Background: One of the trends for several decades has been that the wealthy people in society have accumulated riches faster than the rest of us, especially the very poor, have been able to keep up. There are many economic reasons for this but especially in the last several years; the trend seems to have sped up; largely due to the price of energy (gas, electricity, etc.) and all that which depends on it going through the roof. Such a trend has an impact over time on all levels of government and business as influence doesn't come cheaply and those with great wealth always seem to be able to stack the deck in their favor. Anime series that look at this phenomenon or build it into the story as an underlying condition of increasing the odds against a hero are numerous, with a new series factoring it in quite heavily. The first volume of the series is Speed Grapher 1: Limited Edition and here's a look at the show:
Movie: Speed Grapher 1 is a futuristic story about a burnt out photographer named Tatsumi Saiga. Developing a taste for capturing pictures with his keen eye for detail, he has traveled the world seeking the perfect picture. In his travels of the past, he has been a war correspondent and taken pictures that literally transformed the landscape though at great personal cost (as adrenaline junkies often find out too late). A near death war injury addicted him to anti-pain medication and reduced him to a shell of his former self, landing him back in Japan with his wings clipped by authorities. No longer able to travel and coming off like a film noir detective that has seen too much in his limited time on Earth, he sticks to mundane local assignments until he happens to come across a situation that leads him on the trail of a huge conspiracy involving tremendous wealth and power that crosses government and corporate interests. Using all the skills developed in his years, he infiltrates an almost mythical nightspot called simply The Club; a modern day Sodom, as created by a company known as The Tennozu Group, where leaders from all walks of life can have or do anything they like for a price.
Saiga's dilemma comes in when he witnesses something outside of the ordinary, a young girl who is able to endow people with supernatural gifts with something called Euphoria. This power of hers enhances some aspect of the chosen recipient much like that of the mutants of X-Men, with unpredictable results, with the person that being called a Euphoric to designate their newfound status in the club. Only a select few can partake and the ritual involved in this inner sanctum of the group is dangerous with the supernaturally gifted humans then becoming tools of the corporation. Saiga is hunted down by all the resources of the group when he kidnaps, or rescues depending on how you look at it, the girl with the power, a gal named Kagura. She has no knowledge of her gift other than a series of nightmares that she has and her guardians will stop at nothing to get her back into their fold. This forms the basis of the opening four episodes with Saiga inadvertently gifted and forced to fight against other euphorics as he tries to figure out what to do while staying one small step ahead of the Tennozu Group and its minions.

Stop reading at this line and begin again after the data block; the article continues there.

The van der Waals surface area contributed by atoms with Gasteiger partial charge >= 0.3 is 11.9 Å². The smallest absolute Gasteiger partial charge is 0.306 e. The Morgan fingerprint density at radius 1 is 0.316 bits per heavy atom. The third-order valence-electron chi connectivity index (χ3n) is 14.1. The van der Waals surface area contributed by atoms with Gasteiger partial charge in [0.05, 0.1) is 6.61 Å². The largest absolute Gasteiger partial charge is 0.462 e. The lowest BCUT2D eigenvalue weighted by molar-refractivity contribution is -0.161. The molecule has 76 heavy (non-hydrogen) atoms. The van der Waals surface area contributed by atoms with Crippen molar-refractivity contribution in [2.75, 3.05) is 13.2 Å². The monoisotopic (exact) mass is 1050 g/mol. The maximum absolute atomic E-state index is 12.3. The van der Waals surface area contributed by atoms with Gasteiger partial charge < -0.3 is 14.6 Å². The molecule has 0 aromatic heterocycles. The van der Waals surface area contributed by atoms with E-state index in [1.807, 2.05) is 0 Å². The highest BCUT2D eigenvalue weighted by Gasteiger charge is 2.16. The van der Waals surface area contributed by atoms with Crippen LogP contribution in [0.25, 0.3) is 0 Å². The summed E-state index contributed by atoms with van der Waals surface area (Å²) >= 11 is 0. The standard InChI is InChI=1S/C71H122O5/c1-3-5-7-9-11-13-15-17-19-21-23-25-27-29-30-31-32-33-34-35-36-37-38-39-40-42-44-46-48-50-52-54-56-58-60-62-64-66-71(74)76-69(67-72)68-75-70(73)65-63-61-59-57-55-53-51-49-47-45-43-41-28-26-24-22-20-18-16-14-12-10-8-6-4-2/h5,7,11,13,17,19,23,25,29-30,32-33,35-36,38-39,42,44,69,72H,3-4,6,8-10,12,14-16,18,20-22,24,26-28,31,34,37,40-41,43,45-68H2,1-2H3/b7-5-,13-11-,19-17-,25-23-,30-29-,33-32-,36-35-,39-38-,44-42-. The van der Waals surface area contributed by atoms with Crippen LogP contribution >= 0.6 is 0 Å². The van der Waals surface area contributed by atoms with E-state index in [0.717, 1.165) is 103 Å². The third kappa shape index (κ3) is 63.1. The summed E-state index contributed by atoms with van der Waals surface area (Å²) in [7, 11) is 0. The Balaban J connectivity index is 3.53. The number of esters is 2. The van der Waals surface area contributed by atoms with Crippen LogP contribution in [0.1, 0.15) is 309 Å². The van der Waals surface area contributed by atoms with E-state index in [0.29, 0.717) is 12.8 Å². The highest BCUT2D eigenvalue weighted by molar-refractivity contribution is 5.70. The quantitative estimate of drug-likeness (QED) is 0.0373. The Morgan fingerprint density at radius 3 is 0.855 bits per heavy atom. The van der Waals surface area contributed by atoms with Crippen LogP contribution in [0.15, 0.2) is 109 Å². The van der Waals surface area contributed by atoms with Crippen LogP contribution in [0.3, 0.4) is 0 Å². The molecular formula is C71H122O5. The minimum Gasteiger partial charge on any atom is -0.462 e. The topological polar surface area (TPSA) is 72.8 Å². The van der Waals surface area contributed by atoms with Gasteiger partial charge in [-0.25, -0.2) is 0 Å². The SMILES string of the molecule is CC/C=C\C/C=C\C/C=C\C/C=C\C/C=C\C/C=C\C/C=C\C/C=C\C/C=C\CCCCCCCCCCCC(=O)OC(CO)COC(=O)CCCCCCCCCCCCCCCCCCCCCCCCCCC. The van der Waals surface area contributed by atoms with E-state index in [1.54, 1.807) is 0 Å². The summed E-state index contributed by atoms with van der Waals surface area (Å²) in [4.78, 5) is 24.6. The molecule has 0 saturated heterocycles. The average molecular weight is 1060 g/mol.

The box cover put it like this: "Tokyo's really let itself go. The poor get poorer, and the rich get their kicks in clandestine pleasure clubs where no desire is too taboo. The decadent criminal underground is the only game in town and life is cheap when paid for in blood money. Burned out ex-war photographer Saiga thought his life couldn't get any more dull...Selling his soul as a tabloid photographer, trading the rush of bullets whizzing past his head for a quick buck. While on one of these paparazzi assignments, Saiga stumbles directly into the ultimate den of vice, where the Goddess is preparing to bestow a dangerous gift upon a willing victim. Running from his enemies and fleeing his own inner demons, Saiga rescues a tragic young girl named Kagura from her own nightmarish life. The girl is full of secrets...secrets possibly even hidden from herself." Without giving away too many spoilers, I had to admit that the show was another excellent beginning to what could turn out to be a fan favorite from Gonzo (with FUNimation Entertainment releasing it here in the USA).